The Cycling Physiology of Miguel Indurain 14 Years After Retirement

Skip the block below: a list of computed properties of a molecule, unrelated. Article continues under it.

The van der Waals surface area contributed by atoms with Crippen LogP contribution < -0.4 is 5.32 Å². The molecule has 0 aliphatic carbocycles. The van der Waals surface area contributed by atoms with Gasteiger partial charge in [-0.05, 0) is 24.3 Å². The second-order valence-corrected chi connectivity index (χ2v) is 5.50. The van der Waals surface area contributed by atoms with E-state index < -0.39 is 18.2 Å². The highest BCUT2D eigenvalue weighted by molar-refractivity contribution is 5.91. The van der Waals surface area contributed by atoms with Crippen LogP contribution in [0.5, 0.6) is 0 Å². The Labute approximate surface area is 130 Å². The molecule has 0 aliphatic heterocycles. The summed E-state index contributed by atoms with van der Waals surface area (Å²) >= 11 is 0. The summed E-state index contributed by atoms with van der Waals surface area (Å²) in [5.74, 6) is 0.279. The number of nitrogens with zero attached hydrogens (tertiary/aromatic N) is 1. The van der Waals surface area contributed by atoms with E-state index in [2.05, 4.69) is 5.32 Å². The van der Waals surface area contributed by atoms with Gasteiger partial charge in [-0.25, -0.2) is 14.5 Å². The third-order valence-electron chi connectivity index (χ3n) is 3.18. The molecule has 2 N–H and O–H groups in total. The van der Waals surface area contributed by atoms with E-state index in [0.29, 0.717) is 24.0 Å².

Age-related fitness declines in athletes can be due to both aging and detraining. Very little is known about the physiological and performance decline of professional cyclists after retirement from competition. To gain some insight into the aging and detraining process of elite cyclists, 5-time Tour de France winner and Olympic Champion Miguel Indurain performed a progressive cycle ergometer test to exhaustion 14 years after retirement from professional cycling (age 46 yrs; body mass 92.2 kg). His maximal values were: oxygen uptake 5.29 l.min-1 (57.4 ml.kg-1.min-1), aerobic power output 450 W (4.88 W.kg-1), heart rate 191 bpm, blood lactate 11.2 mM. Values at the individual lactate threshold (ILT): 4.28 l.min-1 (46.4 ml.kg-1.min-1), 329 W (3.57 W.kg-1), 159 bpm, 2.4 mM. Values at the 4 mM onset of blood lactate accumulation (OBLA): 4.68 l.min-1 (50.8 ml.kg-1.min-1), 369 W (4.00 W.kg-1), 170 bpm. Average cycling gross efficiency between 100 and 350 W was 20.1%, with a peak value of 22.3% at 350 W. Delta efficiency was 27.04%. Absolute maximal oxygen uptake and aerobic power output declined by 12.4 and 15.2% per decade, whereas power output at ILT and OBLA declined by 19.8 and 19.2%. Larger declines in maximal and submaximal values relative to body mass (19.4-26.1%) indicate that body composition changed more than aerobic characteristics. Nevertheless, Indurain's absolute maximal and submaximal oxygen uptake and power output values still compare favorably with those exhibited by active professional cyclists.
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